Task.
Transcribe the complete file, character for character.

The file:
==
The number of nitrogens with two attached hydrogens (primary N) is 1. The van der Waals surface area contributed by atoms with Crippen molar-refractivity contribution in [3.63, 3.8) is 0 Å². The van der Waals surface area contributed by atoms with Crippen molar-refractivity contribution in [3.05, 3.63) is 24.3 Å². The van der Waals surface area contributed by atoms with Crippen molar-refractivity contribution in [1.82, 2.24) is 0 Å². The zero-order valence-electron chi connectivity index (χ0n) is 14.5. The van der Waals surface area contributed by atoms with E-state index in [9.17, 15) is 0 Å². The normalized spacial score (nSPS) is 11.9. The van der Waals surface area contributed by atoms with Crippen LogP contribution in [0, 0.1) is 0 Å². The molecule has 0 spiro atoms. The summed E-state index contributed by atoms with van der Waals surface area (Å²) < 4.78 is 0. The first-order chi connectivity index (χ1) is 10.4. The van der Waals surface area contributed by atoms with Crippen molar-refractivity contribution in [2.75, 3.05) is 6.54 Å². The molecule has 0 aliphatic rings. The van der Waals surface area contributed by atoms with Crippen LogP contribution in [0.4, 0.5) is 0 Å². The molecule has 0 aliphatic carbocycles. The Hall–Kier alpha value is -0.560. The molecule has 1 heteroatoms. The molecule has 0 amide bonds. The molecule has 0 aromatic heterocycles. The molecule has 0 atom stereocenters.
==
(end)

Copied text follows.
The number of nitrogens with two attached hydrogens (primary N) is 1. The van der Waals surface area contributed by atoms with Crippen molar-refractivity contribution in [3.63, 3.8) is 0 Å². The van der Waals surface area contributed by atoms with Crippen molar-refractivity contribution in [3.05, 3.63) is 24.3 Å². The van der Waals surface area contributed by atoms with Crippen molar-refractivity contribution in [1.82, 2.24) is 0 Å². The zero-order valence-electron chi connectivity index (χ0n) is 14.5. The van der Waals surface area contributed by atoms with E-state index in [9.17, 15) is 0 Å². The normalized spacial score (nSPS) is 11.9. The van der Waals surface area contributed by atoms with Crippen LogP contribution in [0, 0.1) is 0 Å². The molecule has 0 spiro atoms. The summed E-state index contributed by atoms with van der Waals surface area (Å²) < 4.78 is 0. The first-order chi connectivity index (χ1) is 10.4. The van der Waals surface area contributed by atoms with Crippen molar-refractivity contribution in [2.75, 3.05) is 6.54 Å². The molecule has 0 aliphatic rings. The van der Waals surface area contributed by atoms with Crippen LogP contribution in [0.4, 0.5) is 0 Å². The molecule has 0 aliphatic carbocycles. The Hall–Kier alpha value is -0.560. The molecule has 1 heteroatoms. The molecule has 0 amide bonds. The molecule has 0 aromatic heterocycles. The molecule has 0 atom stereocenters.